In the Heights, Lin-Manuel Miranda's musical love letter to Washington Heights is finally here and we're happy to report that the real-life NYC neighborhood features prominently.
The story, which revolves around Usnavi de la Vega, a Dominican bodega owner in Manhattan on the verge of closing his store and the friends and neighbors he comes to see as his own family, incorporates salsa, soul, hip-hop and other musical influences.
The film, which premieres today and opened the Tribeca Festival, is a major success, according to our own reviewer Phil De Semlyen. "If Hamilton reimagined America’s past in uplifting style, this loose-limbed and earworm-loaded hymn to Washington Heights’ Latinx community does the same job for its present," he wrote.
While some set pieces were created elsewhere in New York City, the majority of scenes were filmed around Washington Heights—the northernmost part of Manhattan, from 155th to about 195th streets—in 2019 and that was on purpose.
Producer Anthony Bregman said that it had to be that way.
"Shooting In the Heights in the actual Heights was key to us because the stories being told in the screenplay are intrinsic to the community," he said. "The streets were busy all day and at night until the wee hours. Music was coming out of boomboxes on corners, the windows of apartments, radios in cars, underscored with car and motorcycle engines revving. It really felt like what’s said in the movie, that the streets are alive with music. That hum, that energy pervaded the production and the performances. It seemed to make everyone come alive, but also rooted them to this place in realistic and romantic ways.”
Miranda said the film was so real at times that it was hard to tell if "those domino players on the corners were ours or if they were just here. That’s a credit to the authenticity created by our departments.”
Costume designer Mitchell Travers said that people from the neighborhood would just drop by with homemade food "just because they were excited for us to be there."
"I had a man come up to me and say, 'I understand that you might need shoes.' He came back within an hour and set up a table with all the shoes he could carry. I just loved how bold his approach was, and I was like, 'I want them all, I’ll take them all!'"
We think that because the musical was filmed in the actual neighborhood it portrays makes it even more worth your time. So as you see it this weekend (or beyond), make sure to look out for the following real-life places in In the Heights you can visit any time.
The crew actually filmed at the real Highbridge Park pool on 177th and Amsterdam Avenue with more than 500 extras and cast who sang, dance and splashed around doing "these crazy Busby Berkeley/Esther Williams shots with a big crane and underwater cameras" for the sensational song "96,000," when the main characters talk about how they'd spend their hypothetical lottery winnings. The pool, which actually is two Olympic-sized pools that opened in the summer of 1936, was filmed for the movie on two unseasonably cool and cloudy June 2019 days preceding a storm.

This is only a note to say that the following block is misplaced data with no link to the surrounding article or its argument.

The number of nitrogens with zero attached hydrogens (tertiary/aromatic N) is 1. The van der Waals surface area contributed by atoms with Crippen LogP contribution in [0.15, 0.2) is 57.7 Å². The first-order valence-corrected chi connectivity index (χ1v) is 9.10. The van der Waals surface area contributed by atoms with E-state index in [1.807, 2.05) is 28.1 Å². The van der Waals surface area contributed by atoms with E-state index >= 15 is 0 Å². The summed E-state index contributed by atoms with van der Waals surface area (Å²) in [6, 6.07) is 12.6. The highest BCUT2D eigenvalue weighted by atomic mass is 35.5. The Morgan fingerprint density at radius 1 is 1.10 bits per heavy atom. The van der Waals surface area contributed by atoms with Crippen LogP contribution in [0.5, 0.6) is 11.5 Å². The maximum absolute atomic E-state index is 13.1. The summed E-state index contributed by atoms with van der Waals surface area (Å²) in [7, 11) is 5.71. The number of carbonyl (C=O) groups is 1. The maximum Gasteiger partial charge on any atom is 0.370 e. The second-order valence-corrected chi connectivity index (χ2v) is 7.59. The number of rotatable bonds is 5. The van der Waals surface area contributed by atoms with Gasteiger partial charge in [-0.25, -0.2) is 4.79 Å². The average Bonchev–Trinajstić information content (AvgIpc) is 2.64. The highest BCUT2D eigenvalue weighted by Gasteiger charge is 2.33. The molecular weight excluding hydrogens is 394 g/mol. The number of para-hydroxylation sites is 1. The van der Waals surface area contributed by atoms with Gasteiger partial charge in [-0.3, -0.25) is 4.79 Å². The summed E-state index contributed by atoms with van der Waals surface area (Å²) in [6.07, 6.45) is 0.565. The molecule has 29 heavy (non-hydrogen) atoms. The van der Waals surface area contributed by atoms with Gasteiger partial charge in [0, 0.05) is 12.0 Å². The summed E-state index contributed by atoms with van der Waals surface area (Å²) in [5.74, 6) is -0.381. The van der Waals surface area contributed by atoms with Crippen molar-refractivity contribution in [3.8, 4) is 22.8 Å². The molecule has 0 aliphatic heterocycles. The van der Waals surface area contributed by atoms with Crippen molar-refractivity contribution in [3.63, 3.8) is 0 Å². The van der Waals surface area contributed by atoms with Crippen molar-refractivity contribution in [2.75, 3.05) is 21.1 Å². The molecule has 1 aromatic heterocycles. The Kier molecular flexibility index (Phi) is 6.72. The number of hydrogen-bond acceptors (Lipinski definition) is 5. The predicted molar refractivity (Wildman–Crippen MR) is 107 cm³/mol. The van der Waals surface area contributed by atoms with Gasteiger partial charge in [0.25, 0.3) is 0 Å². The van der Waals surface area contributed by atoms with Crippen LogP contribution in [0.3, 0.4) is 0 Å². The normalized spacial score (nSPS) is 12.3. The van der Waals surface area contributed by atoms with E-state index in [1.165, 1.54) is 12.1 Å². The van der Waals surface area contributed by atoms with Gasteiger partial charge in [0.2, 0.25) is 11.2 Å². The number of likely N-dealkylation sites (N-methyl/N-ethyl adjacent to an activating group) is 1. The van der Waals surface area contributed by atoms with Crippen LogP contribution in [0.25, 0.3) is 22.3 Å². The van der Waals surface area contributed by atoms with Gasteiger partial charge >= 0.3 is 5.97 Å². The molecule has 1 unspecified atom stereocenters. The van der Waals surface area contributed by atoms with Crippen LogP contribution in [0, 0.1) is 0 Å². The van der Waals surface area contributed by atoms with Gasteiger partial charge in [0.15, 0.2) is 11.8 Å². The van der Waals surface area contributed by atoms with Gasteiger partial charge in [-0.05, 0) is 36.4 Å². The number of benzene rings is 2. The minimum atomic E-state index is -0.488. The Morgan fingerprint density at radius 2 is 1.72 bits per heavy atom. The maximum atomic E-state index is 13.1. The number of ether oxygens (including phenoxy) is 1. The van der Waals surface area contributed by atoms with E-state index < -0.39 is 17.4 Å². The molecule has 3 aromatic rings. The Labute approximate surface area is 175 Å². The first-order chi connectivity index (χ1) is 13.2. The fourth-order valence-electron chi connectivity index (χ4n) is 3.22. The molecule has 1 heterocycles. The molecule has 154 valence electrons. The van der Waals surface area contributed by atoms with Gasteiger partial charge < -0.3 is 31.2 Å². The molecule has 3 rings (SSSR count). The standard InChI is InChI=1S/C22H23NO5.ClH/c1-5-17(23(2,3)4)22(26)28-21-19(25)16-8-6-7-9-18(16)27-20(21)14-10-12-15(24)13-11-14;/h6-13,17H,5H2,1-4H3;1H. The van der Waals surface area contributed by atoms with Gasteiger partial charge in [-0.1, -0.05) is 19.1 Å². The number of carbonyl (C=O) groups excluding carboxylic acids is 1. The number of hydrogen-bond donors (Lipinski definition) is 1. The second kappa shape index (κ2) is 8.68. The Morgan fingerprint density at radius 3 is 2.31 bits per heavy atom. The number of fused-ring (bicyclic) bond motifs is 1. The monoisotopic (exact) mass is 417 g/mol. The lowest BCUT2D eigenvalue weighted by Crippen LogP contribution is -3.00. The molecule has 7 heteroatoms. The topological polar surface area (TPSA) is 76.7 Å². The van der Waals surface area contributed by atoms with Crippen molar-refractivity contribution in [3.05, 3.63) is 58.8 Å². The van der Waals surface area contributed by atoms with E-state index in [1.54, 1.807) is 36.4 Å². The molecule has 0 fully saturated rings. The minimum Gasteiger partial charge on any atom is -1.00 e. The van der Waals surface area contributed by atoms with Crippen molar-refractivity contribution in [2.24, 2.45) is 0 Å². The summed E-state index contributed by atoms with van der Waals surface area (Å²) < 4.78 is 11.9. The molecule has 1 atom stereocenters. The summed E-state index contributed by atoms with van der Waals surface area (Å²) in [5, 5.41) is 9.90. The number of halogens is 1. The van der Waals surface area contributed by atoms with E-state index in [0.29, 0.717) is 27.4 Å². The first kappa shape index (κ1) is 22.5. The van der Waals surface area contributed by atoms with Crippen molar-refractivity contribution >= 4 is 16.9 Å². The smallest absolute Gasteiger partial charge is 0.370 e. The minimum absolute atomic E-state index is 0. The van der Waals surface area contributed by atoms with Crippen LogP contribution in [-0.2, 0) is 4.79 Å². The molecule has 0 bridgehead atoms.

You can visit it for free starting June 26, 11am-7pm.
175th Street & Audubon Avenue
This particular intersection was chosen because it was less hilly than other parts of the Heights and contains "low-profile" townhouses and a corner bodega (with a green awning), according to the New York Post.
The film's design department re-dressed some of the buildings and their facades on the corner of 175th and Audubon Avenue, which is where Usnavi’s bodega, Daniela’s salon and Rosario’s car service are located in the film.
If you're looking to get into these places, the salon and bodega interiors were built on soundstages at the New York State Armory in Brooklyn. The interior of the Rosario apartment was built into an existing apartment in Harlem, and Abuela Claudia’s home was made inside a townhouse a few blocks from the main intersection.
J. Hood Wright Park
The elevated park at 175th Street's west end with sweeping views of the George Washington Bridge made an appearance in the film during a romantic scene between Benny and Nina, but so did a courtyard between apartment buildings four blocks away from the park were featured, where about 60 dancers plus the cast did a 14-hour stint on a hot day for the party scene "Carnaval Del Barrio."
Once the director called the final "cut," everyone on set continued to cheer, dance, sing and wave flags with Miranda watching from the fire escape above. The ensemble below then began to spontaneously chant his name: "Lin! Lin!" according to Chu. "He started tearing up, then we started tearing up. We were all here—everybody—because of him."
"That day was special on a lot of different levels, because it was actually happening in this courtyard behind these buildings in the Heights, a couple of blocks from where Lin grew up," said Jimmy Smits (Kevin Rosario) said. "The exuberance, that sense of community and neighborhood, all of those things he envisioned as a seed in the beginning when he and Quiara created this—all of that was exemplified there, in that little space with all those people. It was a wave of emotion, joyful and very moving as well."
191st Street subway station
The graffiti-filled 1 train tunnel on Broadway near Fort Tryon Park is the setting for Abuela Claudia's song "Paciencia y Fe," but unfortunately the actual tunnel wasn't used in the film because the crew had to avoid commuters and couldn't use it until late at night, according to the Post. Instead, the crew headed to Brooklyn’s Ninth Avenue D train station south of Green-Wood cemetery to film scenes with vintage subway trains. This area is off-limits to the public.